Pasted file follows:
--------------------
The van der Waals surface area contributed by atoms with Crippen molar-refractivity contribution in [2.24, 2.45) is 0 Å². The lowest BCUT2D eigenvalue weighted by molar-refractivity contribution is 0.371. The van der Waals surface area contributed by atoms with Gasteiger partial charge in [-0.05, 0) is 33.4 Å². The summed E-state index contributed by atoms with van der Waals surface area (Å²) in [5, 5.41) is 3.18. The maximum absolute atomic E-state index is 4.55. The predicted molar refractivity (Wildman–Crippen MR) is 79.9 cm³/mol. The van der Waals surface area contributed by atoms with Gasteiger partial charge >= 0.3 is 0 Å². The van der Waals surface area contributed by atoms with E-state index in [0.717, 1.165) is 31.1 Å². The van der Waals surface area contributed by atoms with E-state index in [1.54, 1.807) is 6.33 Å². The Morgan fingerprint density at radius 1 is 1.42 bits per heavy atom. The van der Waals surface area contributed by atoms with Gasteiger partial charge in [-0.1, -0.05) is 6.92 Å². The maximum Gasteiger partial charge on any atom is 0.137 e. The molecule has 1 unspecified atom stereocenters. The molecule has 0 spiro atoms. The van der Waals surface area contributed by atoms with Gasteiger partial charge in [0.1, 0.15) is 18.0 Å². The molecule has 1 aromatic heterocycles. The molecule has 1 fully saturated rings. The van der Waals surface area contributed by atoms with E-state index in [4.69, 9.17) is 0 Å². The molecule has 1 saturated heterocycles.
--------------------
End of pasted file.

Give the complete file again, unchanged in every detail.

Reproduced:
The van der Waals surface area contributed by atoms with Crippen molar-refractivity contribution in [2.24, 2.45) is 0 Å². The lowest BCUT2D eigenvalue weighted by molar-refractivity contribution is 0.371. The van der Waals surface area contributed by atoms with Gasteiger partial charge in [-0.05, 0) is 33.4 Å². The summed E-state index contributed by atoms with van der Waals surface area (Å²) in [5, 5.41) is 3.18. The maximum absolute atomic E-state index is 4.55. The predicted molar refractivity (Wildman–Crippen MR) is 79.9 cm³/mol. The van der Waals surface area contributed by atoms with Gasteiger partial charge >= 0.3 is 0 Å². The van der Waals surface area contributed by atoms with E-state index in [0.717, 1.165) is 31.1 Å². The van der Waals surface area contributed by atoms with E-state index in [1.54, 1.807) is 6.33 Å². The Morgan fingerprint density at radius 1 is 1.42 bits per heavy atom. The van der Waals surface area contributed by atoms with Gasteiger partial charge in [-0.1, -0.05) is 6.92 Å². The maximum Gasteiger partial charge on any atom is 0.137 e. The molecule has 1 unspecified atom stereocenters. The molecule has 0 spiro atoms. The van der Waals surface area contributed by atoms with Gasteiger partial charge in [0.1, 0.15) is 18.0 Å². The molecule has 1 aromatic heterocycles. The molecule has 1 fully saturated rings. The van der Waals surface area contributed by atoms with E-state index in [4.69, 9.17) is 0 Å². The molecule has 1 saturated heterocycles.